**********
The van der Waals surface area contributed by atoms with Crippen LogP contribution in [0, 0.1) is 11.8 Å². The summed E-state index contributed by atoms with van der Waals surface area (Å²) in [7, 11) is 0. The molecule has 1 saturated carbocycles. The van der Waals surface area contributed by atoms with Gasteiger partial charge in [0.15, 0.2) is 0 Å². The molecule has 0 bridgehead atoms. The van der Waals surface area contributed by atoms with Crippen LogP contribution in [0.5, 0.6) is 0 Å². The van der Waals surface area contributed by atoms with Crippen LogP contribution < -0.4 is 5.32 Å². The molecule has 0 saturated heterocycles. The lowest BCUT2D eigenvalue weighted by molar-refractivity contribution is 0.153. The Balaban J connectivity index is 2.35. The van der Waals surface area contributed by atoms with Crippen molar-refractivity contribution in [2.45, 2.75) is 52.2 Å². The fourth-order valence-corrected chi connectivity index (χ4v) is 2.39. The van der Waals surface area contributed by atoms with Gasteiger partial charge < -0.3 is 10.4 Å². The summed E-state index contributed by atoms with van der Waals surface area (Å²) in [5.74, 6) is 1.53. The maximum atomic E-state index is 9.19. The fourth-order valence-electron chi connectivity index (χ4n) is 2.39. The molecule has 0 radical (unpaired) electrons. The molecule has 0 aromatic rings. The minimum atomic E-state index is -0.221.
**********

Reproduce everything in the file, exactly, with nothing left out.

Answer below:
The van der Waals surface area contributed by atoms with Crippen LogP contribution in [0, 0.1) is 11.8 Å². The summed E-state index contributed by atoms with van der Waals surface area (Å²) in [7, 11) is 0. The molecule has 1 saturated carbocycles. The van der Waals surface area contributed by atoms with Gasteiger partial charge in [0.15, 0.2) is 0 Å². The molecule has 0 bridgehead atoms. The van der Waals surface area contributed by atoms with Crippen LogP contribution in [0.5, 0.6) is 0 Å². The van der Waals surface area contributed by atoms with Crippen LogP contribution < -0.4 is 5.32 Å². The molecule has 0 saturated heterocycles. The lowest BCUT2D eigenvalue weighted by molar-refractivity contribution is 0.153. The Balaban J connectivity index is 2.35. The van der Waals surface area contributed by atoms with Crippen molar-refractivity contribution in [2.45, 2.75) is 52.2 Å². The fourth-order valence-corrected chi connectivity index (χ4v) is 2.39. The van der Waals surface area contributed by atoms with Gasteiger partial charge < -0.3 is 10.4 Å². The summed E-state index contributed by atoms with van der Waals surface area (Å²) in [5.74, 6) is 1.53. The maximum atomic E-state index is 9.19. The fourth-order valence-electron chi connectivity index (χ4n) is 2.39. The molecule has 0 radical (unpaired) electrons. The molecule has 0 aromatic rings. The minimum atomic E-state index is -0.221.